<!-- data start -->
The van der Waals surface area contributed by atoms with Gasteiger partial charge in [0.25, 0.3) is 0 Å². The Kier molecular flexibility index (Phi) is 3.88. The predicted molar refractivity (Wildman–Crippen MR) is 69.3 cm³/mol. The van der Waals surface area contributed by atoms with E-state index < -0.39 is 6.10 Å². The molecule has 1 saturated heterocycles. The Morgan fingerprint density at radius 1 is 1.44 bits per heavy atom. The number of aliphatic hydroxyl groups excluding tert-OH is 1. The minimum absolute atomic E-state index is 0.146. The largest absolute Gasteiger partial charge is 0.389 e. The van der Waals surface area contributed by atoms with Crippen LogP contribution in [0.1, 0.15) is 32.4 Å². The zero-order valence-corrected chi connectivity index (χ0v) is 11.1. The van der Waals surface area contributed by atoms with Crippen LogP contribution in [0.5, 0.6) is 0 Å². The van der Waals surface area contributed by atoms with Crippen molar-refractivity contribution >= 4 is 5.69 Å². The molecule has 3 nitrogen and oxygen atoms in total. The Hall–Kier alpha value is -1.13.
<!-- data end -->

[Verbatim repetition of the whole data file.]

The van der Waals surface area contributed by atoms with Gasteiger partial charge in [0.25, 0.3) is 0 Å². The Kier molecular flexibility index (Phi) is 3.88. The predicted molar refractivity (Wildman–Crippen MR) is 69.3 cm³/mol. The van der Waals surface area contributed by atoms with E-state index < -0.39 is 6.10 Å². The molecule has 1 saturated heterocycles. The Morgan fingerprint density at radius 1 is 1.44 bits per heavy atom. The number of aliphatic hydroxyl groups excluding tert-OH is 1. The minimum absolute atomic E-state index is 0.146. The largest absolute Gasteiger partial charge is 0.389 e. The van der Waals surface area contributed by atoms with Crippen LogP contribution in [0.1, 0.15) is 32.4 Å². The zero-order valence-corrected chi connectivity index (χ0v) is 11.1. The van der Waals surface area contributed by atoms with Crippen LogP contribution in [0.5, 0.6) is 0 Å². The van der Waals surface area contributed by atoms with Crippen molar-refractivity contribution >= 4 is 5.69 Å². The molecule has 3 nitrogen and oxygen atoms in total. The Hall–Kier alpha value is -1.13.